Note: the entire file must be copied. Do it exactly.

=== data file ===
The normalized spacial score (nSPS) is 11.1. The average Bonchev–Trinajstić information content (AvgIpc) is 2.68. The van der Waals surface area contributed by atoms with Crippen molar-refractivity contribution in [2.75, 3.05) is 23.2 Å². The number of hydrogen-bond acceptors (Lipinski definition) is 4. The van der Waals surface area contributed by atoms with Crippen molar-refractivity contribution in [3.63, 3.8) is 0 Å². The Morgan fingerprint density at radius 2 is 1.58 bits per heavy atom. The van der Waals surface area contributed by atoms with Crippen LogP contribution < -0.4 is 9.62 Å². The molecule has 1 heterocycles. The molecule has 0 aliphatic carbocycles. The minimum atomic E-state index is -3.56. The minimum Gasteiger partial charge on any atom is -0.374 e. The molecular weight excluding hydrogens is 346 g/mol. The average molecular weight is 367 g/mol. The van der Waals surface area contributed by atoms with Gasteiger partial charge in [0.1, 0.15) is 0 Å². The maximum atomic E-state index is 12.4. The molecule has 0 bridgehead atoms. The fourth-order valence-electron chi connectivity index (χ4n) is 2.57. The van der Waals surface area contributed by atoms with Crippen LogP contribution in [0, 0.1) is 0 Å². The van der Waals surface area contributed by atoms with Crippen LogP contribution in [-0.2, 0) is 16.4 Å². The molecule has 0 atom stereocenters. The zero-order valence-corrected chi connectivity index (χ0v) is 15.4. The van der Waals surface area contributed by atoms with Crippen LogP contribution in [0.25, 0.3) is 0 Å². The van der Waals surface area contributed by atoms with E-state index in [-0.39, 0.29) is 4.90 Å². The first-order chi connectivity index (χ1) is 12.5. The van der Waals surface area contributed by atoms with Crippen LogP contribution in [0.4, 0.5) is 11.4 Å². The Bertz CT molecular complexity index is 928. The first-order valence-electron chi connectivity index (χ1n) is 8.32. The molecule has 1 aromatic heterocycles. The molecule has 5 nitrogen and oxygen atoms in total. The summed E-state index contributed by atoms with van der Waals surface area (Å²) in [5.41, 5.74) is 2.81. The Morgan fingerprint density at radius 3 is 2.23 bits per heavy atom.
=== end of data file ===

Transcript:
The normalized spacial score (nSPS) is 11.1. The average Bonchev–Trinajstić information content (AvgIpc) is 2.68. The van der Waals surface area contributed by atoms with Crippen molar-refractivity contribution in [2.75, 3.05) is 23.2 Å². The number of hydrogen-bond acceptors (Lipinski definition) is 4. The van der Waals surface area contributed by atoms with Crippen molar-refractivity contribution in [3.63, 3.8) is 0 Å². The Morgan fingerprint density at radius 2 is 1.58 bits per heavy atom. The van der Waals surface area contributed by atoms with Crippen LogP contribution < -0.4 is 9.62 Å². The molecule has 1 heterocycles. The molecule has 0 aliphatic carbocycles. The minimum atomic E-state index is -3.56. The minimum Gasteiger partial charge on any atom is -0.374 e. The molecular weight excluding hydrogens is 346 g/mol. The average molecular weight is 367 g/mol. The van der Waals surface area contributed by atoms with Gasteiger partial charge in [0.1, 0.15) is 0 Å². The maximum atomic E-state index is 12.4. The molecule has 0 bridgehead atoms. The fourth-order valence-electron chi connectivity index (χ4n) is 2.57. The van der Waals surface area contributed by atoms with Crippen LogP contribution in [0, 0.1) is 0 Å². The van der Waals surface area contributed by atoms with Crippen LogP contribution in [-0.2, 0) is 16.4 Å². The molecule has 0 atom stereocenters. The zero-order valence-corrected chi connectivity index (χ0v) is 15.4. The van der Waals surface area contributed by atoms with Crippen LogP contribution in [0.25, 0.3) is 0 Å². The van der Waals surface area contributed by atoms with E-state index in [-0.39, 0.29) is 4.90 Å². The first-order chi connectivity index (χ1) is 12.5. The van der Waals surface area contributed by atoms with Crippen LogP contribution in [0.4, 0.5) is 11.4 Å². The Bertz CT molecular complexity index is 928. The first-order valence-electron chi connectivity index (χ1n) is 8.32. The molecule has 1 aromatic heterocycles. The molecule has 5 nitrogen and oxygen atoms in total. The summed E-state index contributed by atoms with van der Waals surface area (Å²) in [5.41, 5.74) is 2.81. The Morgan fingerprint density at radius 3 is 2.23 bits per heavy atom.